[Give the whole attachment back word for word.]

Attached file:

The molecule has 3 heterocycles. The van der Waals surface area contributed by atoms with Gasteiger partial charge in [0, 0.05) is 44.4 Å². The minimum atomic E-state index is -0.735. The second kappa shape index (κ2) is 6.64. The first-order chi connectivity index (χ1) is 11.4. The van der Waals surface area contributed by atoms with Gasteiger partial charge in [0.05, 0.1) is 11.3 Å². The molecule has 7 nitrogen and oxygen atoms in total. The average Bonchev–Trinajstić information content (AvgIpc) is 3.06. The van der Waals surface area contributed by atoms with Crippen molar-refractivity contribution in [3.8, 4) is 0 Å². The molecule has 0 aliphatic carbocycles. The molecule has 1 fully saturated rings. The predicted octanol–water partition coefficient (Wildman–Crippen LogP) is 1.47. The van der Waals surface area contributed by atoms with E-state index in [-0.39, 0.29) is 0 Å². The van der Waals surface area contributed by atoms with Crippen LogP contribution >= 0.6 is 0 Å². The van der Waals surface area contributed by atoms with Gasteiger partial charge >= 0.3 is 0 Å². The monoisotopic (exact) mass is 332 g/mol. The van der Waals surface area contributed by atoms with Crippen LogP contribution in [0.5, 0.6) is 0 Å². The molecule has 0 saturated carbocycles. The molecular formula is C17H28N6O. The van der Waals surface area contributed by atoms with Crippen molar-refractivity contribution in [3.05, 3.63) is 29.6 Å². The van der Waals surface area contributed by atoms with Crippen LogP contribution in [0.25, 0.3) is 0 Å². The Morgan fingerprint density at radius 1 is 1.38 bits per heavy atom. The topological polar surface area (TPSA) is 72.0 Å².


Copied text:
The molecule has 3 heterocycles. The van der Waals surface area contributed by atoms with Gasteiger partial charge in [0, 0.05) is 44.4 Å². The minimum atomic E-state index is -0.735. The second kappa shape index (κ2) is 6.64. The first-order chi connectivity index (χ1) is 11.4. The van der Waals surface area contributed by atoms with Gasteiger partial charge in [0.05, 0.1) is 11.3 Å². The molecule has 7 nitrogen and oxygen atoms in total. The average Bonchev–Trinajstić information content (AvgIpc) is 3.06. The van der Waals surface area contributed by atoms with Crippen molar-refractivity contribution in [3.8, 4) is 0 Å². The molecule has 0 aliphatic carbocycles. The molecule has 1 fully saturated rings. The predicted octanol–water partition coefficient (Wildman–Crippen LogP) is 1.47. The van der Waals surface area contributed by atoms with E-state index in [-0.39, 0.29) is 0 Å². The van der Waals surface area contributed by atoms with Crippen LogP contribution >= 0.6 is 0 Å². The van der Waals surface area contributed by atoms with Gasteiger partial charge >= 0.3 is 0 Å². The monoisotopic (exact) mass is 332 g/mol. The van der Waals surface area contributed by atoms with Crippen LogP contribution in [0.5, 0.6) is 0 Å². The molecule has 0 saturated carbocycles. The molecular formula is C17H28N6O. The van der Waals surface area contributed by atoms with Crippen molar-refractivity contribution in [3.05, 3.63) is 29.6 Å². The van der Waals surface area contributed by atoms with Crippen LogP contribution in [0.25, 0.3) is 0 Å². The Morgan fingerprint density at radius 1 is 1.38 bits per heavy atom. The topological polar surface area (TPSA) is 72.0 Å².